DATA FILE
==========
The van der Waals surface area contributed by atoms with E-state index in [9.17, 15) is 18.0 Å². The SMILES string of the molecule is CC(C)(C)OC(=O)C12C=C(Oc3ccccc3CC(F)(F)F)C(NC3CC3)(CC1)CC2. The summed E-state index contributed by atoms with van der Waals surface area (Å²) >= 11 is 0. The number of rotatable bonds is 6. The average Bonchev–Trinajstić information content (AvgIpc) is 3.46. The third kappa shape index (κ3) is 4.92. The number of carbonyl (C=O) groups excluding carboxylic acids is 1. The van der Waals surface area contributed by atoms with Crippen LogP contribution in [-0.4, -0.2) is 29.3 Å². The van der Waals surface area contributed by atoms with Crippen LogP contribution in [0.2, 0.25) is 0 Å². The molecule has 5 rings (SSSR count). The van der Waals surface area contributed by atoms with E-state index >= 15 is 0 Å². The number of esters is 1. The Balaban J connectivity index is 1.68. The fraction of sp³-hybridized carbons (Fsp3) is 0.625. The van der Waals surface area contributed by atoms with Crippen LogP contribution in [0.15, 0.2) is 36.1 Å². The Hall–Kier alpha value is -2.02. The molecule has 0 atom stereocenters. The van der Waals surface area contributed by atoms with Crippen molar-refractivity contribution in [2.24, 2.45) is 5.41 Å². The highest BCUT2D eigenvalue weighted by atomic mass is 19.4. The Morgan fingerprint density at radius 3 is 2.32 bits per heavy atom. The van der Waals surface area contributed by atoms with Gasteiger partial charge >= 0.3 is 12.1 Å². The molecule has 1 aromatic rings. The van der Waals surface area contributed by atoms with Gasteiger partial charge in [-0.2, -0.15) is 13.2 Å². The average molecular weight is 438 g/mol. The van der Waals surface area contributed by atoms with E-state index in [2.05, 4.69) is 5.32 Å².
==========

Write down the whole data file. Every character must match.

The van der Waals surface area contributed by atoms with E-state index in [9.17, 15) is 18.0 Å². The SMILES string of the molecule is CC(C)(C)OC(=O)C12C=C(Oc3ccccc3CC(F)(F)F)C(NC3CC3)(CC1)CC2. The summed E-state index contributed by atoms with van der Waals surface area (Å²) >= 11 is 0. The number of rotatable bonds is 6. The average Bonchev–Trinajstić information content (AvgIpc) is 3.46. The third kappa shape index (κ3) is 4.92. The number of carbonyl (C=O) groups excluding carboxylic acids is 1. The van der Waals surface area contributed by atoms with Crippen LogP contribution in [-0.4, -0.2) is 29.3 Å². The van der Waals surface area contributed by atoms with Crippen LogP contribution in [0.2, 0.25) is 0 Å². The molecule has 5 rings (SSSR count). The van der Waals surface area contributed by atoms with E-state index >= 15 is 0 Å². The number of esters is 1. The Balaban J connectivity index is 1.68. The fraction of sp³-hybridized carbons (Fsp3) is 0.625. The van der Waals surface area contributed by atoms with Crippen LogP contribution in [0.15, 0.2) is 36.1 Å². The Hall–Kier alpha value is -2.02. The molecule has 0 atom stereocenters. The van der Waals surface area contributed by atoms with Crippen molar-refractivity contribution in [2.24, 2.45) is 5.41 Å². The highest BCUT2D eigenvalue weighted by atomic mass is 19.4. The Morgan fingerprint density at radius 3 is 2.32 bits per heavy atom. The van der Waals surface area contributed by atoms with Gasteiger partial charge >= 0.3 is 12.1 Å². The molecule has 1 aromatic rings. The van der Waals surface area contributed by atoms with Gasteiger partial charge in [-0.2, -0.15) is 13.2 Å². The average molecular weight is 438 g/mol. The van der Waals surface area contributed by atoms with E-state index in [2.05, 4.69) is 5.32 Å².